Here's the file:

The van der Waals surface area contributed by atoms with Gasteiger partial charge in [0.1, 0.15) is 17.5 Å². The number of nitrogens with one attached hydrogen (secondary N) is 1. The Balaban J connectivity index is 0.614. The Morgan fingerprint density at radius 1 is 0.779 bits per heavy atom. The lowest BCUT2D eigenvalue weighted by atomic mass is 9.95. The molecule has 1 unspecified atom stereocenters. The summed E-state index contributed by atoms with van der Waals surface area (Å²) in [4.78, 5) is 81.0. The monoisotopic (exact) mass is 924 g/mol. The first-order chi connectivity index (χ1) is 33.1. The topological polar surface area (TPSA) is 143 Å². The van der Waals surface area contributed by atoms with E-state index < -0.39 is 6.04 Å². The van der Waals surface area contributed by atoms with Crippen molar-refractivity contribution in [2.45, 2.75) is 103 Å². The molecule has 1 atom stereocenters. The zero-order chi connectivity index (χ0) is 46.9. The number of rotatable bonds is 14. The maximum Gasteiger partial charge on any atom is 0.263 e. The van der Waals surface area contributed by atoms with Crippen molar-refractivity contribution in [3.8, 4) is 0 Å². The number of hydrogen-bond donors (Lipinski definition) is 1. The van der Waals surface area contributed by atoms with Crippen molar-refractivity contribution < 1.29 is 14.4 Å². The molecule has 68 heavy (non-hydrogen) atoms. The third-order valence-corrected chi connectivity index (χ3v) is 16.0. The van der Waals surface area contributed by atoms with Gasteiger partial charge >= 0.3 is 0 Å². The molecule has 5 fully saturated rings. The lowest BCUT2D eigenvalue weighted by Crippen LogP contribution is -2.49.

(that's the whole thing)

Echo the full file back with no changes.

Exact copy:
The van der Waals surface area contributed by atoms with Gasteiger partial charge in [0.1, 0.15) is 17.5 Å². The number of nitrogens with one attached hydrogen (secondary N) is 1. The Balaban J connectivity index is 0.614. The Morgan fingerprint density at radius 1 is 0.779 bits per heavy atom. The lowest BCUT2D eigenvalue weighted by atomic mass is 9.95. The molecule has 1 unspecified atom stereocenters. The summed E-state index contributed by atoms with van der Waals surface area (Å²) in [4.78, 5) is 81.0. The monoisotopic (exact) mass is 924 g/mol. The first-order chi connectivity index (χ1) is 33.1. The topological polar surface area (TPSA) is 143 Å². The van der Waals surface area contributed by atoms with E-state index < -0.39 is 6.04 Å². The van der Waals surface area contributed by atoms with Crippen molar-refractivity contribution in [2.45, 2.75) is 103 Å². The molecule has 1 atom stereocenters. The zero-order chi connectivity index (χ0) is 46.9. The number of rotatable bonds is 14. The maximum Gasteiger partial charge on any atom is 0.263 e. The van der Waals surface area contributed by atoms with Crippen molar-refractivity contribution in [3.8, 4) is 0 Å². The number of hydrogen-bond donors (Lipinski definition) is 1. The van der Waals surface area contributed by atoms with Crippen molar-refractivity contribution < 1.29 is 14.4 Å². The molecule has 68 heavy (non-hydrogen) atoms. The third-order valence-corrected chi connectivity index (χ3v) is 16.0. The van der Waals surface area contributed by atoms with Gasteiger partial charge >= 0.3 is 0 Å². The molecule has 5 fully saturated rings. The lowest BCUT2D eigenvalue weighted by Crippen LogP contribution is -2.49.